And in amongst all of these there are only three public toilets: at least two of which you must pay to use (60 cents at one; 50 cents at the other). Whilst getting lost trying to find one of these conveniences, we stumbled across both the Museum of Torture and a museum advertising a Henri Cartier-Bresson (famous photographer, for those of you who are not fotografia freaks) exhibition. (Excited!) Note to future visitors to Lucca: Monday seems to be the day most of these things are closed. No matter, we are going back tomorrow to see both.

As I said before, there are a number of medieval churches. The most notable are San Michele in Foro…




…Chiesa di San Frediano, resplendent in its colourful mosiac,…


…and Cattedrale di San Martino (or The Duomo), from the 11th century, the facade seen here in the evening twilight.


From various sources of tourist information, I can share the following about this odd but beautiful building.

It was founded in the 6th century by St Frediano, and renovated from 1060 by Anselm of Baggio (who later became Pope Alexander II). The oldest part of the building in existence today is the facade, which was begun in 1196. The sculptor and architect, Guidetto da Coma, constructed an asymmetrical three-archway entrance, to accommodate the bell tower, or campanile (which was originally built in 1060 as a defensive tower, but expanded in 1261 when the tower was adjoined to the cathedral).

The facade is, apparently, characteristic of Lucca Gothic, and includes green and white marble in the multiple 13th century reliefs that depict — amongst many other things — St Martin, the Roman soldier to whom the cathedral is dedicated, dividing his cloak with a sword to share with a needy beggar. (More about the inside of this cathedral in Tuesday’s post.)

Other notable elements in the northern third of Lucca (middle third tomorrow; southern third the next day) are the Piazza Anfiteatro (amphitheater) and the Torre dei Guinigi.

The Piazza Anfiteatro is an oval-shaped ‘square’, and the orange-coloured buildings that dominate one flank are a popular image in many of the tourist guidebooks. Some of these buildings house locals; I believe others accommodate tourists.




The Torre dei Guinigi is a 45m tall, medieval brick tower — with some trees growing on the top of it. It was well established in the 14th century, and originally was one of a set of at least four, but the others have not survived. We paid our 4 euros each and climbed the (lots) of (very) narrow stairs to the top (with strategically timed ‘photo’ breaks).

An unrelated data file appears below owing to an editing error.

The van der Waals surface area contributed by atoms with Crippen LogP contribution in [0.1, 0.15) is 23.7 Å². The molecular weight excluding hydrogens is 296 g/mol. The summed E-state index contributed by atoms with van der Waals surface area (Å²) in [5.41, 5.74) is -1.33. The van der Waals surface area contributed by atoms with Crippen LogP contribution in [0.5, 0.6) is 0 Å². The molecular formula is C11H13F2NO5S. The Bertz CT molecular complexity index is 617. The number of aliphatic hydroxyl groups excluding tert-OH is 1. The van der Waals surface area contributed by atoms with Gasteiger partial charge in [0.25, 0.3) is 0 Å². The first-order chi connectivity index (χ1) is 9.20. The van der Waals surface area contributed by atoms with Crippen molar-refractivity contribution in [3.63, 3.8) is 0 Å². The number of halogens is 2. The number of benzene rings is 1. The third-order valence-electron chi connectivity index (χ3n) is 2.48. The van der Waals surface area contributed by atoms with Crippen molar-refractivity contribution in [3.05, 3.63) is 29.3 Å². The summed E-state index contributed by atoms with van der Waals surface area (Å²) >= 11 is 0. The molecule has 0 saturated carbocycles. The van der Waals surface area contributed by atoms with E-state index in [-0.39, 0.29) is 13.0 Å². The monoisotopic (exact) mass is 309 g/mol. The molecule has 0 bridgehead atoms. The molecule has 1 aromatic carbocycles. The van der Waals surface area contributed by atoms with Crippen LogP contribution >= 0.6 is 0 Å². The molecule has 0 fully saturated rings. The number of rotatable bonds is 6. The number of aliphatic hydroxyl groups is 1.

On the way up I couldn’t help but think that these rubbish bins…


…were precisely those that are reported to have inspired Dr Who’s Daleks.

From the top of the tower, you get a great appreciation for the crowded chaos that is Lucca:



It’s hard to get a good shot of the tower from below, but here’s my attempt:


From the tower we made our hot and sweaty, sore-footed way home — via the Esselunga supermercato, which ended up in a couple of kilometres of extra walking in order to ascertain its location. (We did find another, smaller supermarket close to the one we were looking for, but it was closed — as are many businesses between the hours of 1300 and 1600. Most frustrating.) We got to Esselunga eventually, and stocked up for the next couple of days. (Interesting to find a make-up counter as well as a large variety of single-malt Scotch on the shelves.)

After a much-needed shower, some more laundry in our teeny-tiny washing machine and, later, dinner, we headed out for a walk on the wall about 7.30pm. For any self-respecting Italian, this seems to be the time of day for a run before dinner — which seems to occur any time after 8pm.

It’s currently Summer Festival time in Lucca, and things were gearing up for a concert (which we could hear part of later that evening). The list of performers for the festival (which appears to last all of July) includes some pretty well-known international names, including Bryan Adams; Mark Knopfler; Leonard Cohen; and Neil Young and Crazy Horse. According to an advertising flyer, the 8th of July was Litfiba (of whom I am ignorant).

The wall offered a few photographic experiments…





Very sore feet by the end of the day. Bed was welcome.